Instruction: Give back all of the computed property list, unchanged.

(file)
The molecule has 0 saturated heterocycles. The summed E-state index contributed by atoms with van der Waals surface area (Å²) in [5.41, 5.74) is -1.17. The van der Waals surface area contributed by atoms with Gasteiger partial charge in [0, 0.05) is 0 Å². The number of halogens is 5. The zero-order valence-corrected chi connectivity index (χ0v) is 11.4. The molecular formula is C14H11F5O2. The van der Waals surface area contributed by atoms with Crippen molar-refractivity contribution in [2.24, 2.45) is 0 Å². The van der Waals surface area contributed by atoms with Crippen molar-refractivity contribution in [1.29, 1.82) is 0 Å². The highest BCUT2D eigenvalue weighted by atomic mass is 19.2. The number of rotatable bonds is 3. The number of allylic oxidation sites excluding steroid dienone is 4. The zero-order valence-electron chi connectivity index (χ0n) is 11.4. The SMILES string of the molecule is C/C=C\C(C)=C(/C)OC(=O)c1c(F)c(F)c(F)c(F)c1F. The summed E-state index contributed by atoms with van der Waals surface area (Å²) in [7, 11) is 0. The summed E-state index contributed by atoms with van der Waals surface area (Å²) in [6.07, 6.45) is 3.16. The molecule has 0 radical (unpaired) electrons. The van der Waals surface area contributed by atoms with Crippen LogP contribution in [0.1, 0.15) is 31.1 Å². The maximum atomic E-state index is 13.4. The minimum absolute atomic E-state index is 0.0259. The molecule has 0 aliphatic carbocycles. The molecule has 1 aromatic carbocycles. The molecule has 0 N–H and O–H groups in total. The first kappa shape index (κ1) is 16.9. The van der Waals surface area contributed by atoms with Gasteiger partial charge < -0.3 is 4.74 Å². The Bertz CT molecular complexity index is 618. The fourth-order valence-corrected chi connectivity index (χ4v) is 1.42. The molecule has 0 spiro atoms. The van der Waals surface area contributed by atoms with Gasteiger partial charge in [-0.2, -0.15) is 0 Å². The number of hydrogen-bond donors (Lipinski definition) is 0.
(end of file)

The molecule has 0 saturated heterocycles. The summed E-state index contributed by atoms with van der Waals surface area (Å²) in [5.41, 5.74) is -1.17. The van der Waals surface area contributed by atoms with Gasteiger partial charge in [0, 0.05) is 0 Å². The number of halogens is 5. The zero-order valence-corrected chi connectivity index (χ0v) is 11.4. The molecular formula is C14H11F5O2. The van der Waals surface area contributed by atoms with Crippen molar-refractivity contribution in [2.24, 2.45) is 0 Å². The van der Waals surface area contributed by atoms with Crippen molar-refractivity contribution in [1.29, 1.82) is 0 Å². The highest BCUT2D eigenvalue weighted by atomic mass is 19.2. The number of rotatable bonds is 3. The number of allylic oxidation sites excluding steroid dienone is 4. The zero-order valence-electron chi connectivity index (χ0n) is 11.4. The SMILES string of the molecule is C/C=C\C(C)=C(/C)OC(=O)c1c(F)c(F)c(F)c(F)c1F. The summed E-state index contributed by atoms with van der Waals surface area (Å²) in [7, 11) is 0. The summed E-state index contributed by atoms with van der Waals surface area (Å²) in [6.07, 6.45) is 3.16. The molecule has 0 radical (unpaired) electrons. The van der Waals surface area contributed by atoms with Crippen LogP contribution in [0.1, 0.15) is 31.1 Å². The maximum atomic E-state index is 13.4. The minimum absolute atomic E-state index is 0.0259. The molecule has 0 aliphatic carbocycles. The molecule has 1 aromatic carbocycles. The molecule has 0 N–H and O–H groups in total. The first kappa shape index (κ1) is 16.9. The van der Waals surface area contributed by atoms with Gasteiger partial charge < -0.3 is 4.74 Å². The Bertz CT molecular complexity index is 618. The fourth-order valence-corrected chi connectivity index (χ4v) is 1.42. The molecule has 0 spiro atoms. The van der Waals surface area contributed by atoms with Gasteiger partial charge in [-0.2, -0.15) is 0 Å². The number of hydrogen-bond donors (Lipinski definition) is 0.